Global Mindset Blog

 

How Managers Can Cultivate a Global Mindset

January 2nd, 2014

No manager in a growing business would say he or she isn’t willing to do what is necessary to help the company succeed. Yet many of them consider investment in global mindset training to be an add-on rather than a necessity. Global mindset training isn’t an optional area of casual interest for employees. It fills a strategic tactical need of operating in today’s business setting. By implementing the following changes regarding what it means to have a global mindset, leaders will grow their bottom line, improve communication and open new markets to their companies.

Prioritize personal exposure to differing perspectives. In an ideal world, every manager would do a six-month “study abroad” in a country other than his or her home nation. As much as we might like to believe that the Internet makes these kinds of experiences unnecessary, this kind of enriching experience is invaluable in understanding how cultural differences shapes business and purchasing decisions. Anyone who thinks the Internet has made the world completely homogenous has probably not spent six months in a country other than the one he or she was born in. Opening your own mind to the differences in cultures will help you understand what kind of perspectives you might encounter in global expansion, international sales negotiations or hiring discussions for a new regional vice president.

Employ anthropology tactics inside the company. While a six-month “study abroad” may be too much of a commitment in today’s world, employers should encourage managers to travel and visit with employees in their local office(s) on a regular basis. There is no substitute for meeting in person and seeing where employees spend their working days. If leaders approach their business meetings with the perspective of an anthropologist, they will more quickly get to the root of global business challenges. When observing staff in their home office, or even listening to how they interact over the phone, consider how their concerns might differ from your own. By learning to ask the right questions and listen with more precision, an anthropological approach will help you meet business colleagues with an understanding of their own unique perspective and motivations.

Pursue global mindset at every level of the business. While making global mindset a priority starts with upper management, executive staff aren’t the only people involved in implementing it across a company. Personnel in human resources, public relations, and corporate communications support those executive leaders. It’s just as important that staff in those areas have a global mindset as well, because they’ll be doing much of the practical work involved. Messaging for the company’s internal and external copy, meeting and training scheduling, presentation layout and tone are all tasks that need to be handled in a way that is culturally and globally sensitive. Making global mindset a priority for the entire staff, not just those who often travel internationally, will ensure that both everyday and long-term actions of the business are sensitive to the needs of other cultures.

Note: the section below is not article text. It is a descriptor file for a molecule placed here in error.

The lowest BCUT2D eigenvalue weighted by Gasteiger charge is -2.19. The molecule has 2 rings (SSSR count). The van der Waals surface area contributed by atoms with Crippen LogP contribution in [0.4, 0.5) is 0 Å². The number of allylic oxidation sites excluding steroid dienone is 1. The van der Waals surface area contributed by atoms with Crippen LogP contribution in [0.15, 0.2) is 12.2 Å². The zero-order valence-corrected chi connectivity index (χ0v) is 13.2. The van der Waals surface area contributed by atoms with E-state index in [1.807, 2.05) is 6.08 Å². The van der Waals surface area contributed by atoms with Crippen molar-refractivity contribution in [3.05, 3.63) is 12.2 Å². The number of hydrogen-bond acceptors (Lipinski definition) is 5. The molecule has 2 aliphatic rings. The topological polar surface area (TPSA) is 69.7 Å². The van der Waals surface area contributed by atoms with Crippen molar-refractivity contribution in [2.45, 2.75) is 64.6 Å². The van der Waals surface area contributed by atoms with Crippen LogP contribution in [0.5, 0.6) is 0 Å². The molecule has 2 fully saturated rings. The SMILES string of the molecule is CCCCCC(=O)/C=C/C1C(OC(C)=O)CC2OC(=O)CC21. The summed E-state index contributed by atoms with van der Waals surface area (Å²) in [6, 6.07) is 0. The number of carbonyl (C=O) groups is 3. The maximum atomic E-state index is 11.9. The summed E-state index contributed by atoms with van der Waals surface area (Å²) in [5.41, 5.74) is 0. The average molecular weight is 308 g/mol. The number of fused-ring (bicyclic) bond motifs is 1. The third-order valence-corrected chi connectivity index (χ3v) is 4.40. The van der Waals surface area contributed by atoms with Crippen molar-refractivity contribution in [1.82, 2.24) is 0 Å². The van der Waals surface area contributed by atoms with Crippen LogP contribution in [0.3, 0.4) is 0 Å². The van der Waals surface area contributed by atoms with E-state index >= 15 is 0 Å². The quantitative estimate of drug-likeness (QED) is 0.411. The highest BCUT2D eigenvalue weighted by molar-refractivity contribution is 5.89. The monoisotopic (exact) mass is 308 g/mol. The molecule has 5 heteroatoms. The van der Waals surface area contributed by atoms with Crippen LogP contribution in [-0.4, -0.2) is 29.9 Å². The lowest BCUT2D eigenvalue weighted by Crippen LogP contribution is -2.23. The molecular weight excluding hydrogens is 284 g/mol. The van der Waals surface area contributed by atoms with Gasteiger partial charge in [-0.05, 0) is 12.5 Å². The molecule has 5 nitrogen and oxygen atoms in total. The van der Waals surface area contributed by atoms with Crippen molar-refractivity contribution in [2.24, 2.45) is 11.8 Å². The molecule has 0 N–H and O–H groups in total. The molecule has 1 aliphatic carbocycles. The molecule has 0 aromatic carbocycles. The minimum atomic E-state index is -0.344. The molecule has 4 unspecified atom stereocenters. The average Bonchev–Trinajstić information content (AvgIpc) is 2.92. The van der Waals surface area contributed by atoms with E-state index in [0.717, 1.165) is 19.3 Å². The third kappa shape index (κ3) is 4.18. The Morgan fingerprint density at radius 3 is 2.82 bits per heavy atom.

Make face-to-face meetings a priority.  It’s true that technology has allowed businesses to complete entire large-scale projects without ever meeting in person. Sometimes they are completed without ever talking on the phone. But while this kind of work is now possible, that doesn’t mean it’s the most effective way to get things done. Research shows that if a project team meets in person even once during the course of a project, their productivity increases by nearly 50 percent. It might seem cheaper to complete a project in a completely virtual environment. But in reality, investing in travel budgets for the people on a team with members in different areas means better work done faster.

Devote serious resources to global mindset training. Competing in a global world is only one reason to devote resources to continuing training in how to communicate and interact with different types of people. A company with a continuing and well-designed program in these areas will raise retention rates for employees, be able to compete for talent, and be better equipped to access new markets and expand. A globally-minded business is also in a better position to develop products that meet the needs of more groups of people than a company with a narrow idea of its consumer. Learning how to communicate across cultures and perspectives should not be a half-hour slideshow during employee orientation. It needs to be a continuing partnership between managers and outside trainers with the same priority as training on customer management, product changes or selling techniques. By offering a program around skills in global mindset, behaviors and perspectives can be trained and changed to be more understanding and respectful of different types of people.

Global mindset is not just about understanding cross-cultural communication, it’s about understanding not only who, but also what and how to do businesses successfully across borders, regions and perspectives. By taking the topic of global mindset seriously for their teams, managers can leverage their resources more successfully and support company growth worldwide.

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